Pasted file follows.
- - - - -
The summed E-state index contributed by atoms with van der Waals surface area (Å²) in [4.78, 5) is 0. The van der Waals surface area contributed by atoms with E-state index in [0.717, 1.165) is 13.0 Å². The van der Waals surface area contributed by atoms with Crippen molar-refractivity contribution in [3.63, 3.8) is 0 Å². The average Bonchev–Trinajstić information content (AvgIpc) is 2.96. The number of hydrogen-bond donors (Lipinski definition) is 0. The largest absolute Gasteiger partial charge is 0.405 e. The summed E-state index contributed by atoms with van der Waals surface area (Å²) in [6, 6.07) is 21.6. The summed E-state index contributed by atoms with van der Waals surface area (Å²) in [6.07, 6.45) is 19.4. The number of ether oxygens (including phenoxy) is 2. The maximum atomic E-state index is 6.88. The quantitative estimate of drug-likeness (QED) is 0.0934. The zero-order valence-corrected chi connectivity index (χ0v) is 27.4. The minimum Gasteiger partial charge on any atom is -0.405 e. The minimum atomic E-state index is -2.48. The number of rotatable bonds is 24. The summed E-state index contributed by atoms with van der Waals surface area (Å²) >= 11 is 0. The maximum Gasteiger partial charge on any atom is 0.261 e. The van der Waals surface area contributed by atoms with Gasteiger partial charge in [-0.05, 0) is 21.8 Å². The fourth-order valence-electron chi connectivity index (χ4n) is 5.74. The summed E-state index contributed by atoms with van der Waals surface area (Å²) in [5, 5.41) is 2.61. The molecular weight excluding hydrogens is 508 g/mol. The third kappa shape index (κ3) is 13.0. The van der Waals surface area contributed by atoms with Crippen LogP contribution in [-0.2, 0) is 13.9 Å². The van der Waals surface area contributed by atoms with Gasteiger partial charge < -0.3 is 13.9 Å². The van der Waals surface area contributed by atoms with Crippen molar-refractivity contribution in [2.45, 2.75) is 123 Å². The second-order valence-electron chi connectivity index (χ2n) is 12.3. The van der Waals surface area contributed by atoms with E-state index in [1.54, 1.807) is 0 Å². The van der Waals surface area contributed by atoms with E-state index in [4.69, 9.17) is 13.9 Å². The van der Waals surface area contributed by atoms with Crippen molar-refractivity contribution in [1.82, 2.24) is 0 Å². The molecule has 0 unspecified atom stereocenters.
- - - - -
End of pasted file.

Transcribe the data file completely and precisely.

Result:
The summed E-state index contributed by atoms with van der Waals surface area (Å²) in [4.78, 5) is 0. The van der Waals surface area contributed by atoms with E-state index in [0.717, 1.165) is 13.0 Å². The van der Waals surface area contributed by atoms with Crippen molar-refractivity contribution in [3.63, 3.8) is 0 Å². The average Bonchev–Trinajstić information content (AvgIpc) is 2.96. The number of hydrogen-bond donors (Lipinski definition) is 0. The largest absolute Gasteiger partial charge is 0.405 e. The summed E-state index contributed by atoms with van der Waals surface area (Å²) in [6, 6.07) is 21.6. The summed E-state index contributed by atoms with van der Waals surface area (Å²) in [6.07, 6.45) is 19.4. The number of ether oxygens (including phenoxy) is 2. The maximum atomic E-state index is 6.88. The quantitative estimate of drug-likeness (QED) is 0.0934. The zero-order valence-corrected chi connectivity index (χ0v) is 27.4. The minimum Gasteiger partial charge on any atom is -0.405 e. The minimum atomic E-state index is -2.48. The number of rotatable bonds is 24. The summed E-state index contributed by atoms with van der Waals surface area (Å²) >= 11 is 0. The maximum Gasteiger partial charge on any atom is 0.261 e. The van der Waals surface area contributed by atoms with Gasteiger partial charge in [-0.05, 0) is 21.8 Å². The fourth-order valence-electron chi connectivity index (χ4n) is 5.74. The summed E-state index contributed by atoms with van der Waals surface area (Å²) in [5, 5.41) is 2.61. The molecular weight excluding hydrogens is 508 g/mol. The third kappa shape index (κ3) is 13.0. The van der Waals surface area contributed by atoms with Crippen LogP contribution in [-0.2, 0) is 13.9 Å². The van der Waals surface area contributed by atoms with Gasteiger partial charge < -0.3 is 13.9 Å². The van der Waals surface area contributed by atoms with Crippen molar-refractivity contribution in [2.45, 2.75) is 123 Å². The second-order valence-electron chi connectivity index (χ2n) is 12.3. The van der Waals surface area contributed by atoms with E-state index in [1.54, 1.807) is 0 Å². The van der Waals surface area contributed by atoms with E-state index in [4.69, 9.17) is 13.9 Å². The van der Waals surface area contributed by atoms with Crippen molar-refractivity contribution in [1.82, 2.24) is 0 Å². The molecule has 0 unspecified atom stereocenters.